The introduction of the notch, that cutout at the top of the display on your smartphone, is probably one of the most controversial design decision ever made. Ever since it debuted a year ago, it has split the world into two halves – there are some who despise the notch and others who're not averse to its existence. As the debate rages on, we look at how the smartphone notch came into existence, and why it doesn’t deserve the flak it receives.
Capturing Our Imagination
The launch of Apple's iPhone X sent ripples throughout the industry last year, as much for its design as it did for its specs, thanks to the inclusion of the notch. This sent other OEMs into a frenzy and resulted in the incorporation of the notch on their own phones.
The mobile industry has leapfrogged from one innovation to another, with OEMs delivering significant upgrades in terms of performance, battery life and cameras every year. This shows how quickly technology is advancing. But while the focus was more on refining the software and the user experience before, the industry is gradually switching focus to refining hardware and design.
For a start, smartphone displays have improved massively. They've gotten sharper, brighter, more colour-accurate and more energy-efficient as well. In fact, Sony also released a couple of smartphones with 4K displays, which were certainly the epitome of advancements in mobile screen technology. Sony soon realised that these 4K displays were over-kill for a phone, and didn't necessarily add value for consumers as there wasn't enough 4K mobile content to be consumed. Other OEMs, while still improving display technology, started scratching their heads on how their smartphones could offer a more immersive visual experience without necessarily bumping up the screen resolution.
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Birth of the Notch
Samsung's Infinity Display was one way of maximizing screen real estate without having to increase the footprint of the phone. This display was loved by critics and consumers alike. But while the screen was immersive, it was still flanked by massive chins on the top and bottom. This is exactly where the idea of a notch came in. The use of the notch would help accommodate some integral sensors while still boasting of a true edge-to-edge display.
The Essential Phone 1 was the first phone to have a notch. The display was stretched to the edges and was wrapped around the front-facing camera. The earpiece and other sensors were accommodated in a slim bezel at the top. This phone, although a commercial failure, gave the industry a new perspective on how phones could look in the future.
The iPhone X
) was pretty much the next phone to feature a notch and the rest is history. iPhone X's notch was much wider in comparison to the Essential Phone's, as it had to accommodate the sophisticated sensors required for Face ID to work. Noticeably, Apple's implementation of the notch was also considered to be better as even the bottom chin of the phone was kept at a minimal.
By the next round of trade shows and exhibitions, most OEMs had embraced the notch. Most of these smartphones flaunted a notch for cosmetic reasons and not because they too had to accommodate some integral sensors for a cutting-edge feature, like Apple did. Today we have phones with notches available in all price segments.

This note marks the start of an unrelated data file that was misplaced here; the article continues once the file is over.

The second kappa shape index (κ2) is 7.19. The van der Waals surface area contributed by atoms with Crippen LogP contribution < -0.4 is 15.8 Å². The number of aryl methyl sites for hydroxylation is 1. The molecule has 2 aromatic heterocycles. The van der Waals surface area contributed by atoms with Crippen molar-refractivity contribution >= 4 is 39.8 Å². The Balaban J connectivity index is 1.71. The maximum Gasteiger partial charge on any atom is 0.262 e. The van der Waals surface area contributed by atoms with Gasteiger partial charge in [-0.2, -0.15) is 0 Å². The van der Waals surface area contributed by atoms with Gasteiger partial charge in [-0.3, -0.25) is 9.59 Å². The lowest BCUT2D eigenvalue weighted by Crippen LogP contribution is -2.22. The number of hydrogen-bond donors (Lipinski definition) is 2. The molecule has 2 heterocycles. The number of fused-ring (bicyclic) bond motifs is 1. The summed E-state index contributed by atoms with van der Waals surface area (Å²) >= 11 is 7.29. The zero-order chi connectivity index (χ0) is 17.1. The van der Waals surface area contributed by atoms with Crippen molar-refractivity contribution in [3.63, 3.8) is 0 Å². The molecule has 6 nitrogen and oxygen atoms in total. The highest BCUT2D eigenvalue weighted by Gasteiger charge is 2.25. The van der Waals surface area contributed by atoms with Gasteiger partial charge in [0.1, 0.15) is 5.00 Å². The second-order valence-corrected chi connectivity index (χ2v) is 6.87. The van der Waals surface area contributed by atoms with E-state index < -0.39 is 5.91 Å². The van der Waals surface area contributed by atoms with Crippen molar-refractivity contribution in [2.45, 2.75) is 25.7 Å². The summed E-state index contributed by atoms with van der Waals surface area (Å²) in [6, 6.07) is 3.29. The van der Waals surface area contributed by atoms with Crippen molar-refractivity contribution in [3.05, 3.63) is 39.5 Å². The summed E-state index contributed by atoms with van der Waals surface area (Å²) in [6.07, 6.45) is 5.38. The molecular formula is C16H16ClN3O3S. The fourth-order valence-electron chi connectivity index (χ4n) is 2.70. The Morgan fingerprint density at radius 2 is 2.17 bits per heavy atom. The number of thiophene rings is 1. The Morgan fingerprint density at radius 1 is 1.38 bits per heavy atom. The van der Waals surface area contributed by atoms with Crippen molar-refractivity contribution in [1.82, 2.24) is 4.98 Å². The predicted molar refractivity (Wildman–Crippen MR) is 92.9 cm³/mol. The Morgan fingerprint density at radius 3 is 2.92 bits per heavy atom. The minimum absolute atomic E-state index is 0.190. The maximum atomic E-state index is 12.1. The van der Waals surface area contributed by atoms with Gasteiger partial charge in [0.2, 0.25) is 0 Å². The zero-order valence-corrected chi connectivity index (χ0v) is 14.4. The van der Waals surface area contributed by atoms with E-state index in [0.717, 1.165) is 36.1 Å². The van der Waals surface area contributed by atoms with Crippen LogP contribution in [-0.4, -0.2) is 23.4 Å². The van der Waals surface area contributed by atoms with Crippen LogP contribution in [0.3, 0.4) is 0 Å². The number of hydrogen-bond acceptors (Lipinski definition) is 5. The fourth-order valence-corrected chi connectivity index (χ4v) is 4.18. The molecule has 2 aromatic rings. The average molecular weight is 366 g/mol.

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Is It Necessary?
While a lot of OEMs were busy implementing the notch, Vivo & OPPO surprised the industry by launching phones that had actual full-screen displays. They tackled the age-old issues of cameras and sensor placements in their own unique ways. With the Vivo NEX
), Vivo decided to place its camera on a retractable strip on the top of the phone that only pops up when the front camera is in use. The earpiece is embedded within
the upper half of the screen, which uses a linear vibrator to transmit sound through the display.
OPPO soon followed suite with the Find X, which was easily one of the best looking phones out there. Instead of a popping camera like the NEX, the Find X had a motorised module at the top that would be revealled when either of the cameras would be needed. OPPO managed to squeeze the earpiece and other sensors in their usual spots at the top.
So why are these phones not heralded as benchmarks for future designs? Well, because the execution isn't perfect. Both these phones seem to solve the problem, but with the help of moving parts which are not desired in the long run. Moving parts in a phone can cause a lot of problems and are definitely not as reliable as their fixed counterparts. So even though both these phones are wonderful, their solution to the problem is definitely not optimum. Also, their implementations are expensive and will have a hard time trickling down to budget phones in the near future.
Filling a Gap
So yes, notches are necessary. They are relatively easy to incorporate and do offer a better viewing experience than conventional screens. The recently launched OPPO F9 Pro
) and the Vivo V11 Pro
) are wonderful phones that have minimized their notches to offer an even more immersive experience to consumers. So while researchers look for better ways to offer a more immersive experience, rest assured that having a notch is the ideal way to go forward.
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